21st Century Colour Theory
Bek Agius — 26th October 2017
A popular ‘smart’ concept for marketers over the last 5-10 years has been the Psychology of Colour. You’ve more than likely seen the A1 posters pinned to marketing department walls and blog posts on LinkedIn reminding you that soft blues and greens create a feeling of calm in marketing material while red promotes passion and anger.
In the data-saturated world of digital marketing in 2017, we know more about the consumer than we ever have before. This means that we have to take a look at previous theories around colour psychology and realise that we were perhaps a little too simplistic in diagnosing the way our customers interpret colour.
There are a few things we’ve learned that affect colour theory, namely that the way we target our customers has moved quickly from a mass marketing approach to a much more dynamic and tailored communication to an individual.
We have enough tools for measuring success [and failure] that our decisions around design can no longer be a shotgun approach. We now have a lot of information about our audience before we even begin to engage with them and can start to predict a few things:
- Cultural significance of colour: The impact of the same colour to 2 different people based on their cultural or religious backgrounds
- Gender: Research suggests there are differing preferences to shades and tones between genders due to their perceived representation of masculinity or femininity. It has also been suggested that men and women see different shades of colour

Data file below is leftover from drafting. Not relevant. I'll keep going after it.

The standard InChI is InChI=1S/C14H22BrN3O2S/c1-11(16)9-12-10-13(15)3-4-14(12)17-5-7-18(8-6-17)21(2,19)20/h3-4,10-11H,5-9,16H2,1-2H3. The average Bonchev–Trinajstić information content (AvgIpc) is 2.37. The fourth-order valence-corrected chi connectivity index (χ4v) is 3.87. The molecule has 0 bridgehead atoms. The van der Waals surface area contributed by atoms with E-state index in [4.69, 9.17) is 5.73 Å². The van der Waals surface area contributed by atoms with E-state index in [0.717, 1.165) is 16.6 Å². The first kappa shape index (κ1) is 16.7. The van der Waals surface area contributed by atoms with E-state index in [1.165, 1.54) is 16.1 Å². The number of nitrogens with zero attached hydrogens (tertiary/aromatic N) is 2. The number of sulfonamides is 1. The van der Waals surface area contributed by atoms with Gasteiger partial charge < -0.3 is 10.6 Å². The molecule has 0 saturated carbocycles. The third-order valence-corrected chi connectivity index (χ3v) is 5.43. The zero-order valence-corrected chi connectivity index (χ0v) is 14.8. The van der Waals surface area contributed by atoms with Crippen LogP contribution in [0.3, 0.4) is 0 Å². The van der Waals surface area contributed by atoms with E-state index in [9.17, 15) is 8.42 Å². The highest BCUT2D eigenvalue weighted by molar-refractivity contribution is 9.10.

- Personal experience: The hardest variable to plan for; colour that has more significance to one person compared to another due to their personal life experiences
Finally, we have gotten smarter when it comes to design theory in relation to the way that colour combinations affect the way a piece of creative is received. It is not just colours themselves that have a bearing on how likely consumers are to respond to design. The combination of colour and use of contrast also has significant impact on how our customers interact with our brand and collateral.
An example is that a CTA in red on a background that is composed primarily of greens, blues and pale tones will appear stronger and more appealing than a red CTA on a canvas with lots of red - here, it’s the contrast that creates significance.
There is always much more to learn about colour theory, especially when you consider we are exposed to 5 times more much advertising than we were 30 years ago.
Our frame of reference is constantly changing.
The important thing in colour theory, like marketing and design in general, is to continue to adapt and innovate.
We’ll leave you with a couple of our favourite examples of organisations using colour in powerful ways:
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